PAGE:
The Prank: The Best of Young Chekhov (New York Review Books Classics)
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An NYRB Classics Original
The Prank is Chekhov’s own selection of the best of his early work, the first book he put together and the first book he hoped to publish. Assembled in 1882, with illustrations by Nikolay Chekhov, the book was then presented to the censor for approval—which was denied. Now, more than a hundred and thirty years later, The Prank appears here for the first time in any language.
At the start of his twenties, when he was still in medical school, Anton Chekhov was also busily setting himself up as a prolific and popular writer. Appearing in a wide range of periodicals, his shrewd, stinging, funny stories and sketches turned a mocking eye on the mating rituals and money-grubbing habits of the middle classes, the pretensions of aspiring artists and writers, bureaucratic corruption, drunken clowning, provincial ignorance, petty cruelty—on Russian life, in short. Chekhov was already developing his distinctive ear for spoken language, its opacities and evasions, the clichés we shelter behind and the clichés that betray us. The lively stories in The Prank feature both the themes and the characteristic tone that make Chekhov among the most influential and beloved of modern writers.
lofty—whatever their name is . . . In short, I’ll be a professor. I’m an honest man, Olya Maximovna. I’m not rich, but—I need a woman beside me who, by her presence”—embarrassed Olya lowered her sweet eyes; her sweet pinkie began to tremble—“who, by her presence . . . Olya! Look at the sky! See how clear and pure it is! My life is just as pure and boundless!” No sooner had my tongue extricated itself from this nonsense than Olya looked up, yanked her hand away, and clapped. Several geese and
fates are stamped with doom!”* Allow me, ma chère, to wish you the very best! I press your hand and I send my regards to Paul. I hear that he is a good husband and father. Praise be unto him! It’s a shame that he drinks like a fish, though (don’t take that as a reproach, ma chère!). Good health to you, ma chère, and good cheer. I remain your most faithful servant, MAKAR BALDASTOV * These are all opera singers who were famous in Russia at the time. *Faust (1859) is an opera written by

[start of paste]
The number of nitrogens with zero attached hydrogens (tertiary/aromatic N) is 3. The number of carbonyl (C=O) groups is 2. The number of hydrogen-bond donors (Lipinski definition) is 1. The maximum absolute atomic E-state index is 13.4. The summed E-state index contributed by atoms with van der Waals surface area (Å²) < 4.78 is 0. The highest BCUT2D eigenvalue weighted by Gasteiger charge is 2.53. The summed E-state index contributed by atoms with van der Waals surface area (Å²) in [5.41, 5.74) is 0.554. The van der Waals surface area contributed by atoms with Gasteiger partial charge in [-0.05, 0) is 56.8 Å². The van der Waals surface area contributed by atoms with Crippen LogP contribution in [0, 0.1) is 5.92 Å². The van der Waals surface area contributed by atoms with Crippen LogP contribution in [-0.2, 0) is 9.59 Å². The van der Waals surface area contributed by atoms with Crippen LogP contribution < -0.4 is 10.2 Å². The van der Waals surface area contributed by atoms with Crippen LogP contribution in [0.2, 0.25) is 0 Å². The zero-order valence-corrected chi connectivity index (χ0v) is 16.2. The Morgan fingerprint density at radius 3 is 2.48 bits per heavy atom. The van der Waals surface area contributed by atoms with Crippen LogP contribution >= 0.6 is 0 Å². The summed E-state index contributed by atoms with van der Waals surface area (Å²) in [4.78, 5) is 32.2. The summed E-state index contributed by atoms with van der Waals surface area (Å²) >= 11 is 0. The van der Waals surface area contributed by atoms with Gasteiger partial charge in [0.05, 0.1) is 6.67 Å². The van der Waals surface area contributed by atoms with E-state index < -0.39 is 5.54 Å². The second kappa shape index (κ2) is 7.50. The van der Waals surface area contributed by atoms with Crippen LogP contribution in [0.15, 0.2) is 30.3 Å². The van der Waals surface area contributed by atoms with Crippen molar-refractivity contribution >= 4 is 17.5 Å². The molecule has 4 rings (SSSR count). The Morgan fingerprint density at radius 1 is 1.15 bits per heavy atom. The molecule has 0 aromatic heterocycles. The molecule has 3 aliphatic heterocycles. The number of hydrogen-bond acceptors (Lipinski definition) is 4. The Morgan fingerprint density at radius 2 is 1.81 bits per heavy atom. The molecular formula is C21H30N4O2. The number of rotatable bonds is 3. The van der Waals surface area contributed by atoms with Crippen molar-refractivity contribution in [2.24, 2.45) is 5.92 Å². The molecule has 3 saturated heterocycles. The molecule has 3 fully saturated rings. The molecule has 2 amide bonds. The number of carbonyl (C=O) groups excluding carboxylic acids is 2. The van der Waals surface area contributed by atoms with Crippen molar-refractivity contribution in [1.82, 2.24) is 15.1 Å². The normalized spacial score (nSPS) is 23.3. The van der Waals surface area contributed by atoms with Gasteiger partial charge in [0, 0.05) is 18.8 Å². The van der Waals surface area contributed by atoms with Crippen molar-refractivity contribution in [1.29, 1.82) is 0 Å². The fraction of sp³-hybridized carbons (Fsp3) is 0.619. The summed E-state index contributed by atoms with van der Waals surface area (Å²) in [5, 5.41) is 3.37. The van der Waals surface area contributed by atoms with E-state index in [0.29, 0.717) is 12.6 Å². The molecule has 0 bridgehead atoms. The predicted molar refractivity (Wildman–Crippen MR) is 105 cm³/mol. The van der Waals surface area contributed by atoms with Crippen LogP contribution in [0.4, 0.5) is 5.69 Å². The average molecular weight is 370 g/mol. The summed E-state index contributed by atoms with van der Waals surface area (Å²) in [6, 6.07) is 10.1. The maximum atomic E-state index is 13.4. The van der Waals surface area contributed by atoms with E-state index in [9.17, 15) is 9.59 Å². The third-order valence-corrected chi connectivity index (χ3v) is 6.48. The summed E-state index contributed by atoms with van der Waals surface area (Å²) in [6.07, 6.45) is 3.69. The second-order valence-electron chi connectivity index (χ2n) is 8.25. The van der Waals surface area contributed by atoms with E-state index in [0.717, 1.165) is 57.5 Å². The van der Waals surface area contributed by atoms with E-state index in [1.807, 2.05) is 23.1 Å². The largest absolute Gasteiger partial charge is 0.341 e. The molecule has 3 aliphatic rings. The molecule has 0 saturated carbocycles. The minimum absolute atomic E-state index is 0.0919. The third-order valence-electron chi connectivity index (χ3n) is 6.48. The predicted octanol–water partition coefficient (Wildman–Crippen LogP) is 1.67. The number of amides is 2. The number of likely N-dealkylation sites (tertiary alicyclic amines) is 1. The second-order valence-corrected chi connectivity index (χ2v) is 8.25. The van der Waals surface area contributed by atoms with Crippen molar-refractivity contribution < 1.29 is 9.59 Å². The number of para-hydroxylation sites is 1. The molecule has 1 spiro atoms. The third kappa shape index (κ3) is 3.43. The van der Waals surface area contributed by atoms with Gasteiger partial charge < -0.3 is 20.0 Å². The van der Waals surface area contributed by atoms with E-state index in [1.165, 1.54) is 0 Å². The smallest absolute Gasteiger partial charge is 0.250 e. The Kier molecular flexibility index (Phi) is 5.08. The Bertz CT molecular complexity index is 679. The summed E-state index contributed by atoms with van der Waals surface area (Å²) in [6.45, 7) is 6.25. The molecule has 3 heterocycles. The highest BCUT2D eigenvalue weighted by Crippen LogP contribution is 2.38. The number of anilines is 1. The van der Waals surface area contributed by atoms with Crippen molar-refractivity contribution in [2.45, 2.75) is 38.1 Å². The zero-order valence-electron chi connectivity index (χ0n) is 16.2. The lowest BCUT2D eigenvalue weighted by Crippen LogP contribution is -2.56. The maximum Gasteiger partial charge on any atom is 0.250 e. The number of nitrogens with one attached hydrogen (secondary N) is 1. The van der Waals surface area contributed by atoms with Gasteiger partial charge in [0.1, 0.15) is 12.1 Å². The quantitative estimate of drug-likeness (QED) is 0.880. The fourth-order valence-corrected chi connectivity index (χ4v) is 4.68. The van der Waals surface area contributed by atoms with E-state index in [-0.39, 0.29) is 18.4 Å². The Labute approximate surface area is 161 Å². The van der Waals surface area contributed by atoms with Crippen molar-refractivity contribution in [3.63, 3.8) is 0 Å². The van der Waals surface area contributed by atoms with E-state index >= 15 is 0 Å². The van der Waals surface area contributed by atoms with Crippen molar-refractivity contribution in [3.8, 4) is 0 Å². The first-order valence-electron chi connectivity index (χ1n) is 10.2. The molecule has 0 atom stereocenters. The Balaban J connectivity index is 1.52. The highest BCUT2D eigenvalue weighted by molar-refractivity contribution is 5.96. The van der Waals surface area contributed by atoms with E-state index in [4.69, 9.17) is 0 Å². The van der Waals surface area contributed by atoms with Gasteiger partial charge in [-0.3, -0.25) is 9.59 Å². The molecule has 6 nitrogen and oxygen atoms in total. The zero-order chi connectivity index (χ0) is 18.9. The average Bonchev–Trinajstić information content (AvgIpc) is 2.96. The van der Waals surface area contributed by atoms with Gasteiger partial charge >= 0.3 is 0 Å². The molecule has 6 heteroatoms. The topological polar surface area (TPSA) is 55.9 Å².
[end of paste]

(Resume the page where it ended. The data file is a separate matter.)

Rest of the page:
most wonderful and wisest woman. He hears her out in silence, his head tilted to the side, and he takes it as his holy duty to kiss her pudgy, sweaty hands that smell of pickle brine. He maintains a busy correspondence with uncles, aunts, his godmother, and childhood friends. He doesn’t read newspapers. On the sly, he reads Debay and Jozin.* When the plague broke out in Vetlianka,† he fasted and took communion five times. He suffers from watery eyes and nightmares. He is not particularly
sleep on the floor in the kitchen on ragged bedding crawling with bedbugs and cockroaches). Chekhov’s last play, The Cherry Orchard (1904), closes with the same heartbreaking figure of the old man abandoned to die that first appeared in “St. Peter’s Day.” In The Prank, as in his later works, Chekhov records life’s quirks without moralizing commentary, leaving the reader to reach his own conclusions, the very quality that sets him apart from his great predecessors. Where Dostoyevsky is
performed for Count Barabanta-Alimonda. I don’t know whether it’s enough, though. Could you . . . could you lend us a bit of money for that tin compress?” “Lead compress, donna.” “We’ll pay you back soon.” “I can’t, donna. I spent the last of my money on three reams of paper.” “Goodbye, then!” “ !” said Zinzaga and bowed. The wife of the actor-to-be of the royal theaters had turned away from Zinzaga to be immediately replaced by the resident of suite 101, the wife of the singer, cellist,